The Costs Of Publicity

In-House or Outsorucing?

Companies are always faced with keeping overhead costs low. The first area that gets cut is the marketing and publicity budget.

So how does any company justify cutting these areas and maintain a constant campaign?

One solution that most pr clients and marketing clients think saves them money is to do all the work in-house. But does this really save money, or does it cost you (the client) more in the long haul? Let’s take a look.

To go in-house, you need to hire a marketing or pr director. Typically this person, if professional, and knows what he/she is doing, will have a salary of about $80,000 per year. An assistant would cost $40,000 a year as a starting salary. These figures can be more depending on their experience.

Now you have someone to do the entire writing, planning, meeting with reporters, publishers, coordinating marketing and pr activities and sometimes designing the sales and marketing materials.

Let’s just say this person, for now, needs to do a few releases. How are you going to distribute them? Do you do send them one at-a-time to the handful of media? Or do you go through a news bureau like Bacon’s. Well, Bacon’s costs about $3,000 per year membership and then you pay per release on top of that. In addition, the select few that are to your favorite media, need postage, envelopes, and what about the follow-up?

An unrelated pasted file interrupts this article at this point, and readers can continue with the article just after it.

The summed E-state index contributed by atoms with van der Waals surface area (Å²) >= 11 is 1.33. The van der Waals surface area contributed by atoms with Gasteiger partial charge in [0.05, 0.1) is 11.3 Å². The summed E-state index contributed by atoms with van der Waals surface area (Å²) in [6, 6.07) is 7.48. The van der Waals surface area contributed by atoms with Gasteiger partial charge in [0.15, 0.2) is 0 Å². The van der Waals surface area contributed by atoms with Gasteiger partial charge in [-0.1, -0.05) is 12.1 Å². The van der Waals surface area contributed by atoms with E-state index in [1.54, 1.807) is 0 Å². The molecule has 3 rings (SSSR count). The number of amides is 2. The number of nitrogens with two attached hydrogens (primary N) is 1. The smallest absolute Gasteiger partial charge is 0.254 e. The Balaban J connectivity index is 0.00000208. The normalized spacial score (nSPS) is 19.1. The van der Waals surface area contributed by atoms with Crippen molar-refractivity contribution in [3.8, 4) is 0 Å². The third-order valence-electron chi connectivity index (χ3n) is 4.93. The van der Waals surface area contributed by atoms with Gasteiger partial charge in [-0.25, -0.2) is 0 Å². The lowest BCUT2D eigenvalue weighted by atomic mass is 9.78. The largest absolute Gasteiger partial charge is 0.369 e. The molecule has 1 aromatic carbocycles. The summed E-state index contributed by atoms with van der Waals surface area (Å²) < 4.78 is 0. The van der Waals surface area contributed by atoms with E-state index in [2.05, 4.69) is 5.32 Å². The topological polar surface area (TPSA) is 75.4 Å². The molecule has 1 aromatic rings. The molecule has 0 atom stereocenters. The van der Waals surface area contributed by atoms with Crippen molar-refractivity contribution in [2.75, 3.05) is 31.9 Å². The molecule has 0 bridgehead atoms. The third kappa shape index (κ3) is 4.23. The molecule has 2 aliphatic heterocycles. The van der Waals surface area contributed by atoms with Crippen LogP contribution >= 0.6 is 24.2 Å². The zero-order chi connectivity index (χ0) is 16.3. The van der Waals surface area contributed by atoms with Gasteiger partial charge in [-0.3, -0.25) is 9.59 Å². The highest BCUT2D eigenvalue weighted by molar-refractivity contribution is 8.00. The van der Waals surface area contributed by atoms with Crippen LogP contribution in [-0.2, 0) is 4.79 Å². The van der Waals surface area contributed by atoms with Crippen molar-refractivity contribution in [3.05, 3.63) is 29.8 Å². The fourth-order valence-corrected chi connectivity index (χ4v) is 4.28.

On top of the distribution costs, we need to again look at this person you hired. They need medical coverage, you need to pay the FICA costs and provide space for them and a phone line. The phone bill will now increase as well. An article that supports my viewpoint is called "Debunking the myth that B2B marketing is cheaper in-house", by John Elliott.

In addition, the person may not have the close contact relationships with the different media as your pr firm.

Ok, did you save any money? Most likely not. The costs when added together are probably more than a moderate publicity campaign for the year would have cost. And you can be sure that the outsource company will get the job done because they won’t be interuppeted with daily problems associated with an in-house publicity person.

No matter how many times we see this happen, it just seems that clients need to learn from their mistakes. Hopefully this brief lesson will give pr clients and public relations service companies the chance to see what really is best for them.

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